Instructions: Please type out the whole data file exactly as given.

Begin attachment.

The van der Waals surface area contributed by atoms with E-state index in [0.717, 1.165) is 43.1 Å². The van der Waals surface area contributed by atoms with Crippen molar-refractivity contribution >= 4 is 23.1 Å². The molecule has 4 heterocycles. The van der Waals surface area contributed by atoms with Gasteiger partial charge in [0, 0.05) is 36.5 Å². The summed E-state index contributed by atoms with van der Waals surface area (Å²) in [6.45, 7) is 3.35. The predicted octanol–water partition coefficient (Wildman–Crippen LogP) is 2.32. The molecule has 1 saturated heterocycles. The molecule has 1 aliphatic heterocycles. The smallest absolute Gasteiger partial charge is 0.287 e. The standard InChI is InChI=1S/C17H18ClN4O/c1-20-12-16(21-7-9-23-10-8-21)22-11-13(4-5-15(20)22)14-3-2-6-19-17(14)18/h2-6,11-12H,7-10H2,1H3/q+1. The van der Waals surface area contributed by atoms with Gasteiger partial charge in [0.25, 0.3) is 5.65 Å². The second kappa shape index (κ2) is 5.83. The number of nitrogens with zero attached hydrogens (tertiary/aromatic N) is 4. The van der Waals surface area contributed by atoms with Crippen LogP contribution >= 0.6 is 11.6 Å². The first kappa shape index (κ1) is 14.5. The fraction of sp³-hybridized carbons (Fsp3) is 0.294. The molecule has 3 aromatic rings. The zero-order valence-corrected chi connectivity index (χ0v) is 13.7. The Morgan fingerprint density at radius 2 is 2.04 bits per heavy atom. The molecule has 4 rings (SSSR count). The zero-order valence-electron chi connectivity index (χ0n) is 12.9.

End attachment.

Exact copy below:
The van der Waals surface area contributed by atoms with E-state index in [0.717, 1.165) is 43.1 Å². The van der Waals surface area contributed by atoms with Crippen molar-refractivity contribution >= 4 is 23.1 Å². The molecule has 4 heterocycles. The van der Waals surface area contributed by atoms with Gasteiger partial charge in [0, 0.05) is 36.5 Å². The summed E-state index contributed by atoms with van der Waals surface area (Å²) in [6.45, 7) is 3.35. The predicted octanol–water partition coefficient (Wildman–Crippen LogP) is 2.32. The molecule has 1 saturated heterocycles. The molecule has 1 aliphatic heterocycles. The smallest absolute Gasteiger partial charge is 0.287 e. The standard InChI is InChI=1S/C17H18ClN4O/c1-20-12-16(21-7-9-23-10-8-21)22-11-13(4-5-15(20)22)14-3-2-6-19-17(14)18/h2-6,11-12H,7-10H2,1H3/q+1. The van der Waals surface area contributed by atoms with Gasteiger partial charge in [0.25, 0.3) is 5.65 Å². The second kappa shape index (κ2) is 5.83. The number of nitrogens with zero attached hydrogens (tertiary/aromatic N) is 4. The van der Waals surface area contributed by atoms with Crippen LogP contribution >= 0.6 is 11.6 Å². The first kappa shape index (κ1) is 14.5. The fraction of sp³-hybridized carbons (Fsp3) is 0.294. The molecule has 3 aromatic rings. The zero-order valence-corrected chi connectivity index (χ0v) is 13.7. The Morgan fingerprint density at radius 2 is 2.04 bits per heavy atom. The molecule has 4 rings (SSSR count). The zero-order valence-electron chi connectivity index (χ0n) is 12.9.